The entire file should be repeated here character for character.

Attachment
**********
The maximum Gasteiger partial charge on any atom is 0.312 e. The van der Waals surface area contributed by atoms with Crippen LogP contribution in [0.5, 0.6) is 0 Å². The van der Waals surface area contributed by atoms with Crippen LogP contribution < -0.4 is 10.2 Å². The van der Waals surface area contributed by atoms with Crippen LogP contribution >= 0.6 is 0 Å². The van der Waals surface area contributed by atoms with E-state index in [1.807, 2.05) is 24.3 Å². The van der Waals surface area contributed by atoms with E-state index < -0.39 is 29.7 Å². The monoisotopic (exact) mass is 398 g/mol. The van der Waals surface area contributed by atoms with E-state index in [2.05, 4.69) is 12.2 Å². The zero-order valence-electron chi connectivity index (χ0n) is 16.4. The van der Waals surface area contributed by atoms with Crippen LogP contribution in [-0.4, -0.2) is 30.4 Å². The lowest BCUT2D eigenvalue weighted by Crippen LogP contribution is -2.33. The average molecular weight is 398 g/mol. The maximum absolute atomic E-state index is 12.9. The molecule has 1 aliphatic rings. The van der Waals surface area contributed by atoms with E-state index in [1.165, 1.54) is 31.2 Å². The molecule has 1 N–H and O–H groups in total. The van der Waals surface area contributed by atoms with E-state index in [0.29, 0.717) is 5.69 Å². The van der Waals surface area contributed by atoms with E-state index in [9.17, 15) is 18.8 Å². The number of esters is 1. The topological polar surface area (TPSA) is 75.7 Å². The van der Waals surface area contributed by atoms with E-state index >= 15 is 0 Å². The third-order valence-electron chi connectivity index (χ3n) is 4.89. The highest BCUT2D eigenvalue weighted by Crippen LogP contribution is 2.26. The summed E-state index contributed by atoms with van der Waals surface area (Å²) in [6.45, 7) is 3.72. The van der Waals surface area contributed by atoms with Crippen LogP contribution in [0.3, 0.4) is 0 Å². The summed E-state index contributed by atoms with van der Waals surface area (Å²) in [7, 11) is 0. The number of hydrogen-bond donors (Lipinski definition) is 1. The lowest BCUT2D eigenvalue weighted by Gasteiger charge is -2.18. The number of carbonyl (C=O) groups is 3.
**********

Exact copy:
The maximum Gasteiger partial charge on any atom is 0.312 e. The van der Waals surface area contributed by atoms with Crippen LogP contribution in [0.5, 0.6) is 0 Å². The van der Waals surface area contributed by atoms with Crippen LogP contribution < -0.4 is 10.2 Å². The van der Waals surface area contributed by atoms with Crippen LogP contribution >= 0.6 is 0 Å². The van der Waals surface area contributed by atoms with E-state index in [1.807, 2.05) is 24.3 Å². The van der Waals surface area contributed by atoms with E-state index < -0.39 is 29.7 Å². The monoisotopic (exact) mass is 398 g/mol. The van der Waals surface area contributed by atoms with E-state index in [2.05, 4.69) is 12.2 Å². The zero-order valence-electron chi connectivity index (χ0n) is 16.4. The van der Waals surface area contributed by atoms with Crippen LogP contribution in [-0.4, -0.2) is 30.4 Å². The lowest BCUT2D eigenvalue weighted by Crippen LogP contribution is -2.33. The average molecular weight is 398 g/mol. The maximum absolute atomic E-state index is 12.9. The molecule has 1 aliphatic rings. The van der Waals surface area contributed by atoms with E-state index in [1.165, 1.54) is 31.2 Å². The molecule has 1 N–H and O–H groups in total. The van der Waals surface area contributed by atoms with E-state index in [0.29, 0.717) is 5.69 Å². The van der Waals surface area contributed by atoms with E-state index in [9.17, 15) is 18.8 Å². The number of esters is 1. The topological polar surface area (TPSA) is 75.7 Å². The van der Waals surface area contributed by atoms with E-state index >= 15 is 0 Å². The third-order valence-electron chi connectivity index (χ3n) is 4.89. The highest BCUT2D eigenvalue weighted by Crippen LogP contribution is 2.26. The summed E-state index contributed by atoms with van der Waals surface area (Å²) in [6.45, 7) is 3.72. The van der Waals surface area contributed by atoms with Crippen LogP contribution in [0.3, 0.4) is 0 Å². The summed E-state index contributed by atoms with van der Waals surface area (Å²) in [7, 11) is 0. The number of hydrogen-bond donors (Lipinski definition) is 1. The lowest BCUT2D eigenvalue weighted by Gasteiger charge is -2.18. The number of carbonyl (C=O) groups is 3.